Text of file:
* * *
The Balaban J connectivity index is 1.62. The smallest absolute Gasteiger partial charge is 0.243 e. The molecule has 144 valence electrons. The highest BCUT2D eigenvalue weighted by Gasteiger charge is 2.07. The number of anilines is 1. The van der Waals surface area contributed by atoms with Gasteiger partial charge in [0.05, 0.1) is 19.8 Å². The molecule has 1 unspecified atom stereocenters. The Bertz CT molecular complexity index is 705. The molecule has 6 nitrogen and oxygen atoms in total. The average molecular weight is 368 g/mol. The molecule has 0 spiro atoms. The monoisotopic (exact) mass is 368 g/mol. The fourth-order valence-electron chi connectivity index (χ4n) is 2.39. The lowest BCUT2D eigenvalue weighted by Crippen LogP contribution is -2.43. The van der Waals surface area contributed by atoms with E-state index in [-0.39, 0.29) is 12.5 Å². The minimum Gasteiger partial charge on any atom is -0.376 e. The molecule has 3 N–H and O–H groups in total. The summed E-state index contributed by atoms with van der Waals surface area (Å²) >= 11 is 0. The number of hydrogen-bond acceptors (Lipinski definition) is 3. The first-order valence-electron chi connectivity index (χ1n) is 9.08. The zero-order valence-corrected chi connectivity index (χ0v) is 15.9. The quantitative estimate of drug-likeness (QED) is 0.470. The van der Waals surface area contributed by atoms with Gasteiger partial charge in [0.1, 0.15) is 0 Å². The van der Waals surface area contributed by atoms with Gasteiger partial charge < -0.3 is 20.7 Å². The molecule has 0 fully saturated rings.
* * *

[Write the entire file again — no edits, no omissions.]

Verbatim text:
The Balaban J connectivity index is 1.62. The smallest absolute Gasteiger partial charge is 0.243 e. The molecule has 144 valence electrons. The highest BCUT2D eigenvalue weighted by Gasteiger charge is 2.07. The number of anilines is 1. The van der Waals surface area contributed by atoms with Gasteiger partial charge in [0.05, 0.1) is 19.8 Å². The molecule has 1 unspecified atom stereocenters. The Bertz CT molecular complexity index is 705. The molecule has 6 nitrogen and oxygen atoms in total. The average molecular weight is 368 g/mol. The molecule has 0 spiro atoms. The monoisotopic (exact) mass is 368 g/mol. The fourth-order valence-electron chi connectivity index (χ4n) is 2.39. The lowest BCUT2D eigenvalue weighted by Crippen LogP contribution is -2.43. The van der Waals surface area contributed by atoms with E-state index in [-0.39, 0.29) is 12.5 Å². The minimum Gasteiger partial charge on any atom is -0.376 e. The molecule has 3 N–H and O–H groups in total. The summed E-state index contributed by atoms with van der Waals surface area (Å²) >= 11 is 0. The number of hydrogen-bond acceptors (Lipinski definition) is 3. The first-order valence-electron chi connectivity index (χ1n) is 9.08. The zero-order valence-corrected chi connectivity index (χ0v) is 15.9. The quantitative estimate of drug-likeness (QED) is 0.470. The van der Waals surface area contributed by atoms with Gasteiger partial charge in [0.1, 0.15) is 0 Å². The van der Waals surface area contributed by atoms with Gasteiger partial charge < -0.3 is 20.7 Å². The molecule has 0 fully saturated rings.